[46] Wesley Tharpe, “Raising State Income Tax Rates at the Top a Sensible Way to Fund Key Investments,” CBPP, February 7, 2019,

[47] Cortney Sanders, Michael Leachman, and Erica Williams, “3 Principles for an Antiracist, Equitable State Response to COVID-19 — and a Stronger Recovery,” CBPP, updated April 29, 2021,

[48] Lisa J. Dettling et al., “Recent Trends in Wealth-Holding by Race and Ethnicity: Evidence from the Survey of Consumer Finances,” Federal Reserve Board, September 27, 2017,

[49] Iris J. Lav and Michael Leachman, “State Limits on Property Taxes Hamstring Local Services and Should Be Relaxed or Repealed,” CBPP, July 18, 2018,

[50] CBPP, “State Revenue Options for Investing in Families and Communities.”

[51] Chris Mai and Maria Rafael, “The High Price of Using Justice Fines and Fees to Fund Government in Florida,” Vera Institute of Justice, December 2020,

[52] Florida Office of Economic and Demographic Research, Detailed Revenue Report July 2020,

[53] Mai and Rafael, “The High Price of Using Justice Fines and Fees to Fund Government in Florida.”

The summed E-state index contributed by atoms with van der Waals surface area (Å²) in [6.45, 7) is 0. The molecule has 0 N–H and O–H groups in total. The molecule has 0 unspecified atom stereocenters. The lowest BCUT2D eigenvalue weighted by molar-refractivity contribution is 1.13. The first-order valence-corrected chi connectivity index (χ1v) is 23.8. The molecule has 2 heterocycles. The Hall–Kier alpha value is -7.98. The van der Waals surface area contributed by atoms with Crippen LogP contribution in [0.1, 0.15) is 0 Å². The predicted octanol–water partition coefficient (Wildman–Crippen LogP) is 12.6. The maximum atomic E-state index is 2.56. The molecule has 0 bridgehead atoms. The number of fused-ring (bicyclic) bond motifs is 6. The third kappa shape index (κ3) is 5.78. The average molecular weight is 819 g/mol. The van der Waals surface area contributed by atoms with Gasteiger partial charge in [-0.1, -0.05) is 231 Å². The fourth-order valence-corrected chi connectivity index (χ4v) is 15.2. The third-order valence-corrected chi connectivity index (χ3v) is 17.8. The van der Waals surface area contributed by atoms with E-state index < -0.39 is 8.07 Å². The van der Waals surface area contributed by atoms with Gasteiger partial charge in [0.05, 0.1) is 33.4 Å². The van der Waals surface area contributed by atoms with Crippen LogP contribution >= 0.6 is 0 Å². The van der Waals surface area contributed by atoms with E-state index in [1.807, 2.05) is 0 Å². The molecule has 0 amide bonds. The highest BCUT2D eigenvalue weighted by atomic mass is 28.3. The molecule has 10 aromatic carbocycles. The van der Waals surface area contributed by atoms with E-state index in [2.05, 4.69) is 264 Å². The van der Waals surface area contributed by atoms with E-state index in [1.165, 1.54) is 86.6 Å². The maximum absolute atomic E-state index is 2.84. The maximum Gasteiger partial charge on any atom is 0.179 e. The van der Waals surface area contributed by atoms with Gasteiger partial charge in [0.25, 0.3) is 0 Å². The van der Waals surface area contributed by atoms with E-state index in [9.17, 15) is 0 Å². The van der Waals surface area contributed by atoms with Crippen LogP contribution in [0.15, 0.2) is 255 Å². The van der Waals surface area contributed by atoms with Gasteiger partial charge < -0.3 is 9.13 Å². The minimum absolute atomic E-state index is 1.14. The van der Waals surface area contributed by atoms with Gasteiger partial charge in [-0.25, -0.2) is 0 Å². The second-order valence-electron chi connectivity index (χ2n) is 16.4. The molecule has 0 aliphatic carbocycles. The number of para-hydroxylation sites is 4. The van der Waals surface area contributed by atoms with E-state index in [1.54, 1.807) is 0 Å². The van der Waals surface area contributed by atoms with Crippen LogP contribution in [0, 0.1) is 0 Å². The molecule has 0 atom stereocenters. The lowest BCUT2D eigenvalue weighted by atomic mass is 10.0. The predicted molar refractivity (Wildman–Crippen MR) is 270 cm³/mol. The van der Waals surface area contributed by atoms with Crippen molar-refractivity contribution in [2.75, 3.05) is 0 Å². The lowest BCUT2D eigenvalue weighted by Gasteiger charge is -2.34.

[54] Ibid.

[55] Ibid.

[56] Florida Department of Corrections, “Annual Report: Fiscal Year 2017-18,” For more detail on the commissary costs that are collected, see Florida Economic & Demographic Research, Revenue Impact Results, July 7, 2020, p. 608,

[57] While the collections rate is calculated as an amount collected in 2018 divided by the amount assessed in 2018, the amount collected includes amounts that were assessed in 2017 and before. See Florida Court Clerk & Comptrollers, “2018 Annual Assessments and Collections Report,”

[58] U.S. District Court for the Northern District of Florida Tallahassee Division, Kelvin Jones et al. v. Ron DeSantis et al. Exhibit A: Expert Report of Daniel A. Smith, Ph.D.,

[59] Data are from 34 counties that report revenues on “State Court Facility Surcharge ($30)” to the Florida Office of Economic and Demographic Research. “Expenditures and Revenues Reported by Florida's County Governments,” 2018,